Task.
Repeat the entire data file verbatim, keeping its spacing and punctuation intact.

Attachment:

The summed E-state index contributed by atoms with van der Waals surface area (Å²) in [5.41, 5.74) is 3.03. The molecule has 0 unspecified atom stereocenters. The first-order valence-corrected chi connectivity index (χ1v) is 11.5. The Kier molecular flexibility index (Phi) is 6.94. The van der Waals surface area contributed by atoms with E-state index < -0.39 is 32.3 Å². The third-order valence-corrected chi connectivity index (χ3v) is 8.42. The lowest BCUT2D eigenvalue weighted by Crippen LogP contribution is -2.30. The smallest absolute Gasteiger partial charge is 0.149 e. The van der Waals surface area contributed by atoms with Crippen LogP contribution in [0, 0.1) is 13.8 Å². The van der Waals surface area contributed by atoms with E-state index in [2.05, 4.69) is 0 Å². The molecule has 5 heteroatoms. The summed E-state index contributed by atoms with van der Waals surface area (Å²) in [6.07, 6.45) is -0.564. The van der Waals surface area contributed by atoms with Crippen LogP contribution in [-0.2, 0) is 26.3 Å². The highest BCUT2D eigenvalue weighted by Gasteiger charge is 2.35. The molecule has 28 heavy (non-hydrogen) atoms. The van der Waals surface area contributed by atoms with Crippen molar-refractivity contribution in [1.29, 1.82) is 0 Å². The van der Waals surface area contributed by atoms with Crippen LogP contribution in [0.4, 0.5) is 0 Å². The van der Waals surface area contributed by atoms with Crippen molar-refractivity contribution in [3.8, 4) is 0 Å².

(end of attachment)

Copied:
The summed E-state index contributed by atoms with van der Waals surface area (Å²) in [5.41, 5.74) is 3.03. The molecule has 0 unspecified atom stereocenters. The first-order valence-corrected chi connectivity index (χ1v) is 11.5. The Kier molecular flexibility index (Phi) is 6.94. The van der Waals surface area contributed by atoms with E-state index < -0.39 is 32.3 Å². The third-order valence-corrected chi connectivity index (χ3v) is 8.42. The lowest BCUT2D eigenvalue weighted by Crippen LogP contribution is -2.30. The smallest absolute Gasteiger partial charge is 0.149 e. The van der Waals surface area contributed by atoms with Crippen LogP contribution in [0, 0.1) is 13.8 Å². The van der Waals surface area contributed by atoms with E-state index in [2.05, 4.69) is 0 Å². The molecule has 5 heteroatoms. The summed E-state index contributed by atoms with van der Waals surface area (Å²) in [6.07, 6.45) is -0.564. The van der Waals surface area contributed by atoms with Crippen LogP contribution in [-0.2, 0) is 26.3 Å². The highest BCUT2D eigenvalue weighted by Gasteiger charge is 2.35. The molecule has 28 heavy (non-hydrogen) atoms. The van der Waals surface area contributed by atoms with Crippen molar-refractivity contribution in [1.29, 1.82) is 0 Å². The van der Waals surface area contributed by atoms with Crippen LogP contribution in [0.4, 0.5) is 0 Å². The van der Waals surface area contributed by atoms with Crippen molar-refractivity contribution in [3.8, 4) is 0 Å².